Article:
Tesco warns 9,000 jobs are at risk as part of restructuring

  • Video report by ITV News Consumer Editor Chris Choi

Tesco has confirmed up to 9,000 jobs are at risk at its head office and in stores as part of efforts to "simplify" the business.

As part of the shake-up, the supermarket giant said it would aim to redeploy 4,500 employees - around half of those at risk.

Sweeping changes across the business will include a reduction in meat, fish and deli counters, with 90 stores set to lose the service altogether and the remaining 700 trading with either a full or flexible offer.

Other reforms included new stocking routines which, it said, reduced the need for third-party staffing and the removal of a hot food service for workers.

Additional changes include reduced hours dedicated to both stock control and merchandising.

The head office will also move to a 'simpler and leaner structure'. Credit: PA

Head office workers are also facing cuts as the company moves to a "simpler and leaner structure".

However, Tesco denied reports it will overhaul its in-store bakeries, saying that no significant changes are planned this year.

Jason Tarry, CEO of Tesco UK and Ireland, said: "In our four years of turnaround we've made good progress, but the market is challenging and we need to continually adapt to remain competitive and respond to how customers want to shop.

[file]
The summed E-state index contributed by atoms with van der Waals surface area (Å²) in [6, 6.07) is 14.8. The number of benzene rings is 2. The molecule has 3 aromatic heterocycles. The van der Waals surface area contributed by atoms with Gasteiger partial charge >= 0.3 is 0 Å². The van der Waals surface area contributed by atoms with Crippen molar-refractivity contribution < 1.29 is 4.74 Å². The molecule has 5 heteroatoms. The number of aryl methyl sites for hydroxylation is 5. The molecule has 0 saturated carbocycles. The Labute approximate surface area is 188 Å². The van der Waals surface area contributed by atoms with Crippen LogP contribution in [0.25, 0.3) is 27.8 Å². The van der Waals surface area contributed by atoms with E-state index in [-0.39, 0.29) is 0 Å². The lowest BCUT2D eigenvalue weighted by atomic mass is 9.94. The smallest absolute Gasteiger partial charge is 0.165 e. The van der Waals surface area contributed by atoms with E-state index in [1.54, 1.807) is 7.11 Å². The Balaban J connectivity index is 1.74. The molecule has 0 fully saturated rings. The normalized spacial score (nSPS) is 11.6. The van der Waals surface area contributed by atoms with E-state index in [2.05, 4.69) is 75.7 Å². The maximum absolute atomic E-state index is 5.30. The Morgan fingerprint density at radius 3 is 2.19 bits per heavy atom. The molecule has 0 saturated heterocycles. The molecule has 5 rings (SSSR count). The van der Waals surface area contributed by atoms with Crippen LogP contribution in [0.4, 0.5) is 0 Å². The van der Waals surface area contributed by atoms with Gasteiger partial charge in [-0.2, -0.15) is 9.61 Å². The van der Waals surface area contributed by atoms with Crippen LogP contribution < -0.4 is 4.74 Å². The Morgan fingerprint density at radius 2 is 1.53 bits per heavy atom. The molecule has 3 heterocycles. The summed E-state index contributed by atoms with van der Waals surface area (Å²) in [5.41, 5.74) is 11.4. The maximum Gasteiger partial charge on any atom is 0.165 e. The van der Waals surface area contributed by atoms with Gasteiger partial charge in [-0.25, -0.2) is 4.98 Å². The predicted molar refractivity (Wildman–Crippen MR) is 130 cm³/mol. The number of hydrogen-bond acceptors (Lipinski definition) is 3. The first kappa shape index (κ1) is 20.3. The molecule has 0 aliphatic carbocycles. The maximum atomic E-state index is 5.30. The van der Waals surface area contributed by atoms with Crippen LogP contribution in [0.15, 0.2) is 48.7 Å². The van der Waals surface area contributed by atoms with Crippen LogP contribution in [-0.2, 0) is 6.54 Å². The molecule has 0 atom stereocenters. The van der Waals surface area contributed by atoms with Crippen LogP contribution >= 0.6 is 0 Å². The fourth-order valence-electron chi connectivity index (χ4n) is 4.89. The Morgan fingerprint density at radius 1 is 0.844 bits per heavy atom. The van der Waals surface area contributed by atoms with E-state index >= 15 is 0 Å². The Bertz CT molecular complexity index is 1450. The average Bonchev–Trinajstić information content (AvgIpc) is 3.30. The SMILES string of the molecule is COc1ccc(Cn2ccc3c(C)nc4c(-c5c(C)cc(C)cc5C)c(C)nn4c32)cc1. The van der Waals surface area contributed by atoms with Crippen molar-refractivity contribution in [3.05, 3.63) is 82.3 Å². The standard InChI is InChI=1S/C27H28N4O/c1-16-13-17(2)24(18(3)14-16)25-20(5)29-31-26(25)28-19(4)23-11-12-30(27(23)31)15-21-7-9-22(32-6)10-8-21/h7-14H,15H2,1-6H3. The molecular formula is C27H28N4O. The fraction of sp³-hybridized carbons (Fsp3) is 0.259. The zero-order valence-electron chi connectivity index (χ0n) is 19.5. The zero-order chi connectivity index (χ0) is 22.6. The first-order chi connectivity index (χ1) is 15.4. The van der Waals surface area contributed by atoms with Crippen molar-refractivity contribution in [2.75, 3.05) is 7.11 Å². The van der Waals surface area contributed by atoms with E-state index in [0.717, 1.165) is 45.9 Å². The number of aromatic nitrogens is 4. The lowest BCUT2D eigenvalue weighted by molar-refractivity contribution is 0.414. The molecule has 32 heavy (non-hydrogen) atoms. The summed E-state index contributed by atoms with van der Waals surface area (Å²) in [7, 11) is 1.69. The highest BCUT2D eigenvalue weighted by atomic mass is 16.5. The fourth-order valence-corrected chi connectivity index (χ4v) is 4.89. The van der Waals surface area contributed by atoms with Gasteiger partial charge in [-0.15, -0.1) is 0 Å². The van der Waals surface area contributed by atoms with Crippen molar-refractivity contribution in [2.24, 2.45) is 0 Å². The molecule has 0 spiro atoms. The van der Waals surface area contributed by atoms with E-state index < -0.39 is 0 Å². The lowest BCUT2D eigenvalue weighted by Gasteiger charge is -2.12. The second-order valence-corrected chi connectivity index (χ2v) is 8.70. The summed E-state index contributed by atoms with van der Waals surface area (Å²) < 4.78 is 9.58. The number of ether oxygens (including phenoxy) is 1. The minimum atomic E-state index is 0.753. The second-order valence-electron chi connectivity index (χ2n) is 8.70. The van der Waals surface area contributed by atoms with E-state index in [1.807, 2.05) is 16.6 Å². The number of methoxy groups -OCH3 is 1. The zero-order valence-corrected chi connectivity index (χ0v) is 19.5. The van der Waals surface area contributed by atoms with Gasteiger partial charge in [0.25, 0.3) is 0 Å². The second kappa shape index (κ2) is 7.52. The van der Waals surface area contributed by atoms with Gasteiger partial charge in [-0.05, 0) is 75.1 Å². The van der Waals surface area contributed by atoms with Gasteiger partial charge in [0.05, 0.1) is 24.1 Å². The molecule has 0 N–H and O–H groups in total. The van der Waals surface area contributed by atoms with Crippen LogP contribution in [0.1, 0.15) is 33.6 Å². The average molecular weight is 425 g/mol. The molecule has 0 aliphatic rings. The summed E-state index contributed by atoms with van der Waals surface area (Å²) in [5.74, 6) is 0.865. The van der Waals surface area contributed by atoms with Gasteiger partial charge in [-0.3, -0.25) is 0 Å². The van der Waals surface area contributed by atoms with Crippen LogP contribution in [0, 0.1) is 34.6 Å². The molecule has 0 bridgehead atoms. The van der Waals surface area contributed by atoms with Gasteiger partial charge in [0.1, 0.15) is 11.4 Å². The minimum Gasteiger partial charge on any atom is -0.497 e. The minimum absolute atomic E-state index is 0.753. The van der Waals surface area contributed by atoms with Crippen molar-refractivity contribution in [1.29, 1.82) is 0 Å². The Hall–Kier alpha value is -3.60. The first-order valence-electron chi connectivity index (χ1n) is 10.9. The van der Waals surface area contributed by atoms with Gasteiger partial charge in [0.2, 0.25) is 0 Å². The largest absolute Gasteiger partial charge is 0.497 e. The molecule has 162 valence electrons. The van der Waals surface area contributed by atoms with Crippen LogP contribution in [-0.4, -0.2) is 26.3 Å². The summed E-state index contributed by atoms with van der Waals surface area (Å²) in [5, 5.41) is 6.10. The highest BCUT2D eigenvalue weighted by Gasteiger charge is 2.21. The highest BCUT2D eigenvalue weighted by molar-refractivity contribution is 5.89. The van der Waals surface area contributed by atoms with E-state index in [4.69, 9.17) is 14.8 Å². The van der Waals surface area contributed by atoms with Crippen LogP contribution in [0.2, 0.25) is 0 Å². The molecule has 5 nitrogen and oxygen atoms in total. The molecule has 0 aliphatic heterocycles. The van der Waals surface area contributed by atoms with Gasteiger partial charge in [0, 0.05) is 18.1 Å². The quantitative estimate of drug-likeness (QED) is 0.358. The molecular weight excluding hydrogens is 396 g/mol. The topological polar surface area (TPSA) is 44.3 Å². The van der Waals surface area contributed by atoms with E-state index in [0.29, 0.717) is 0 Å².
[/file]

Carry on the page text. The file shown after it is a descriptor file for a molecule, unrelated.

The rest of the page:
"We're making changes to our UK stores and head office to simplify what we do and how we do it, so we're better able to meet the needs of our customers."

"This will impact some of our colleagues and our commitment is to minimise this as much as possible and support our colleagues throughout," Mr Tarry added.

Members of the public have told ITV News the cuts to staffing is "not fair".

Others said they would "miss the deli counter" and that Tesco is "thinking about profits rather than the customer".

Another Tesco customer said the business shake up was "such a shame" as the cuts would affect local employment "tremendously".

Responding to the news, trade union Usdaw's national officer Pauline Foulkes said: "This is devastating news for staff, who have played a crucial role in Tesco's turnaround project, contributing to 12 successive quarters of growth, solid Christmas trading and over a billion pounds of profit."

Ms Foulkes added: "We will enter into consultation talks with Tesco, where we will examine the business case for their proposed changes."